Publisher: Hes & De Graff Pub B V
ISBN: 9789061944805
Format: PDF, Mobi
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This lavishly illustrated encyclopedic reference work brings together and organizes virtually all the great works on horses published in the late fifteenth to the early nineteenth century.

Becoming Centaur

Author: Monica Mattfeld
Publisher: Penn State Press
ISBN: 027107972X
Format: PDF, Kindle
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In this study of the relationship between men and their horses in seventeenth- and eighteenth-century England, Monica Mattfeld explores the experience of horsemanship and how it defined one’s gendered and political positions within society. Men of the period used horses to transform themselves, via the image of the centaur, into something other—something powerful, awe-inspiring, and mythical. Focusing on the manuals, memoirs, satires, images, and ephemera produced by some of the period’s most influential equestrians, Mattfeld examines how the concepts and practices of horse husbandry evolved in relation to social, cultural, and political life. She looks closely at the role of horses in the world of Thomas Hobbes and William Cavendish; the changes in human social behavior and horse handling ushered in by elite riding houses such as Angelo’s Academy and Mr. Carter’s; and the public perception of equestrian endeavors, from performances at places such as Astley’s Amphitheatre to the satire of Henry William Bunbury. Throughout, Mattfeld shows how horses aided the performance of idealized masculinity among communities of riders, in turn influencing how men were perceived in regard to status, reputation, and gender. Drawing on human-animal studies, gender studies, and historical studies, Becoming Centaur offers a new account of masculinity that reaches beyond anthropocentrism to consider the role of animals in shaping man.

Handbook to Life in Renaissance Europe

Author: Sandra Sider
Publisher: Oxford University Press, USA
ISBN: 0195330846
Format: PDF, Kindle
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The word renaissance means "rebirth," and the most obvious example of this phenomenon was the regeneration of Europe's classical Roman roots. The Renaissance began in northern Italy in the late 14th century and culminated in England in the early 17th century. Emphasis on the dignity of man (though not of woman) and on human potential distinguished the Renaissance from the previous Middle Ages. In poetry and literature, individual thought and action were prevalent, while depictions of the human form became a touchstone of Renaissance art. In science and medicine the macrocosm and microcosm of the human condition inspired remarkable strides in research and discovery, and the Earth itself was explored, situating Europeans within a wider realm of possibilities. Organized thematically, the Handbook to Life in Renaissance Europe covers all aspects of life in Renaissance Europe: History; religion; art and visual culture; architecture; literature and language; music; warfare; commerce; exploration and travel; science and medicine; education; daily life.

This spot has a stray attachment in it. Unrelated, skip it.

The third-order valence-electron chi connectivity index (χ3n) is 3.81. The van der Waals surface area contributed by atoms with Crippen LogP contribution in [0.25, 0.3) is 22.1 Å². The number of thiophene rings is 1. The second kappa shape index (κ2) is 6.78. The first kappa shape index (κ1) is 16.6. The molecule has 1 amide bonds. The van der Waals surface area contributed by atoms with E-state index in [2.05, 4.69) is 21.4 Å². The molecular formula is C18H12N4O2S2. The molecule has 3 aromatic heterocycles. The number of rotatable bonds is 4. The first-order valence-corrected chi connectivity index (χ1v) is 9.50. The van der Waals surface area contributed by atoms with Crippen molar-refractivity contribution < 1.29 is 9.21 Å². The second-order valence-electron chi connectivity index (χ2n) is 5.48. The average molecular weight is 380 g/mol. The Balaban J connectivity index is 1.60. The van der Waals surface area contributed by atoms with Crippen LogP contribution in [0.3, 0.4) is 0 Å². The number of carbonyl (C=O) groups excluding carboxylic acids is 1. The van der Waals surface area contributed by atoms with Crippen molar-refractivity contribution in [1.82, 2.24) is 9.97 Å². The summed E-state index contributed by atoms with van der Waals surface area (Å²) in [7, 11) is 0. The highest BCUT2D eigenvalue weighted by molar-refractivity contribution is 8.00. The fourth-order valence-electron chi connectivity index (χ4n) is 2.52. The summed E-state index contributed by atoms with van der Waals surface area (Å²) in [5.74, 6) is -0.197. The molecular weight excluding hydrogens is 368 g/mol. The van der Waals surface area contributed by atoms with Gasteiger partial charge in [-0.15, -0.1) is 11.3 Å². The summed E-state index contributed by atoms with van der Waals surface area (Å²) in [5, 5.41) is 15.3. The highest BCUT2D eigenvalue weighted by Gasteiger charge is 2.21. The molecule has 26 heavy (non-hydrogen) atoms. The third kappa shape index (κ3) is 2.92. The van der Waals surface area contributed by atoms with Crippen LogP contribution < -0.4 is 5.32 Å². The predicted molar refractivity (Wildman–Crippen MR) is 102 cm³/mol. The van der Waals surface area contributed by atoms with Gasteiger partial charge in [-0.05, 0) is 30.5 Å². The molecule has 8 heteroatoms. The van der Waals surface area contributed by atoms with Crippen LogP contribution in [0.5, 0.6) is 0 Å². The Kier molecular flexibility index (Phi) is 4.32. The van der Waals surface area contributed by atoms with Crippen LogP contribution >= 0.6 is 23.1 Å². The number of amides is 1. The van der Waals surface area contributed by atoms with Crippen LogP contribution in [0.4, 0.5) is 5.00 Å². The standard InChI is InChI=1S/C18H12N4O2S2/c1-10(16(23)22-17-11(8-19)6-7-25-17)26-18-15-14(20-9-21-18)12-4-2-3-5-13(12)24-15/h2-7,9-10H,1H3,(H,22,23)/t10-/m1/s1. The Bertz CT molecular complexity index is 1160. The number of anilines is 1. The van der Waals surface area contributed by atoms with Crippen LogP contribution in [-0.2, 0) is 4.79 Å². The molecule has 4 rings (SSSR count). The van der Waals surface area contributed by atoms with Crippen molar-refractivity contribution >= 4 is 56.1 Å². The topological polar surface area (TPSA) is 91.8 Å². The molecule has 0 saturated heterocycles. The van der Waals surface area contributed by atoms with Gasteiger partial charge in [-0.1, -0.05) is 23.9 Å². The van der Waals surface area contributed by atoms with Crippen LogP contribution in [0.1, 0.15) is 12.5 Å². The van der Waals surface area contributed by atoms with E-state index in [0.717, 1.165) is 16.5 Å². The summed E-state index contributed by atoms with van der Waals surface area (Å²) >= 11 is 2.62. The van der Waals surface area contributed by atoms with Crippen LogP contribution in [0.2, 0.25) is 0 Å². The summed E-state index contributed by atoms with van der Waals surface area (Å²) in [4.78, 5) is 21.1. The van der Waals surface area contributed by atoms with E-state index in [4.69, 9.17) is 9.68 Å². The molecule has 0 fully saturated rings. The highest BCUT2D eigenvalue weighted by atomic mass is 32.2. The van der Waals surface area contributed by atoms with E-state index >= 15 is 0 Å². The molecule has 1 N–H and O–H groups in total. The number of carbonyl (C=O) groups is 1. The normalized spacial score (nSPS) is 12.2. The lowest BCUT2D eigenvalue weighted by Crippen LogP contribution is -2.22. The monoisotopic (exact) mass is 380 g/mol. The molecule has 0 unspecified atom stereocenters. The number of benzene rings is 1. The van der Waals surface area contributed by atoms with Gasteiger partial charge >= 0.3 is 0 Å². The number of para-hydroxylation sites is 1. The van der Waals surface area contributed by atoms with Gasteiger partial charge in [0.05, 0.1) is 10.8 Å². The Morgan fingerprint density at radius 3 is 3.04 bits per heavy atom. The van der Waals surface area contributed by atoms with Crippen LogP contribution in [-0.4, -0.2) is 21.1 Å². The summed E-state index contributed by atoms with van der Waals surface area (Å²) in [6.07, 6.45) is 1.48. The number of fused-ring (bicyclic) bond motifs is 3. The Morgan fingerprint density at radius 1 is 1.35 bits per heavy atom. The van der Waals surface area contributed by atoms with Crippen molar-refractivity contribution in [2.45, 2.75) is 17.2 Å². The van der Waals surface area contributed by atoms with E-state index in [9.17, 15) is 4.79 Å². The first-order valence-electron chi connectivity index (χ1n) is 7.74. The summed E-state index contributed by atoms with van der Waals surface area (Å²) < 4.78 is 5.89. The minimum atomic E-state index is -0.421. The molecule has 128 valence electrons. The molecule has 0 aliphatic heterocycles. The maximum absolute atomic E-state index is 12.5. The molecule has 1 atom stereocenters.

An Apologie for Poetrie by Sir Philip Sidney

Author: Evelyn S. Shuckburgh
Publisher: Cambridge University Press
ISBN: 0521166217
Format: PDF, ePub
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When it was first published in 1891, this edition of Sir Philip Sidney's Apologie for Poetrie (or the Defense of Poetry) represented a clear departure from previous editions. The Cambridge Fellow and classical scholar Evelyn S. Shuckburgh set to the task of correcting the numerous errors and alterations which had accumulated over the course of many previous editions, beginning with the folio version of 1598. Shuckburgh's text draws from the collation of seven earlier editions, giving precedence to the first printing of 1595 for which he consulted the copy held in the British Museum. The result is a precise and thorough text, complete with notes, a glossarial index and an introductory description of Sidney's life and works.

Hamlet s Ghost

Author: James Cowan
Publisher: Cambridge Scholars Publishing
ISBN: 144388149X
Format: PDF, ePub, Mobi
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Occasionally a man emerges from history without us knowing him. Duke Vespasiano Gonzaga (1531–91) of Sabbioneta escaped the net of sixteenth century Italy, its history of wars and conflicts, to fashion a life that was uniquely different. He set out to change the way urban man lived. Importantly, he was the first man to build a Città ideale. Sabbioneta is the prototype of all planned cities of the modern era. As a confidant of King Philip II of Spain and a traveller, he quickly acquired a cosmopolitan worldview, which led him to become a uomo universale. It was in this capacity that he designed Sabbioneta as a genuine “little Athens.” His life was fraught with tragedy, however. Not only did he suffer from syphilis, but his personal troubles left him emotionally damaged. The mysterious death of two wives, including the beautiful Diana of Cardona, forced him to find solace in the construction of his ideal city. As nephew to the legendary Giulia Gonzaga – and with her encouragement – the Duke managed to forge a career as a poet, bibliophile, antiquarian, condottiero, urban planner and diplomat, all against the backdrop of New World discovery, the Protestant Reformation, and the Inquisition. This book reveals another fascinating story: Vespasiano Gonzaga’s link to Shakespeare’s Hamlet. Like the Prince of Denmark, he reflects the emergence of our modern consciousness. He was a true Renaissance man whose legacy remains with us to this day. As a self-fashioned personality, the Duke made every attempt to place himself at the forefront of events of his time. His life tells us a great deal about how late-Renaissance men exteriorised their inner world in a bid to achieve immortality.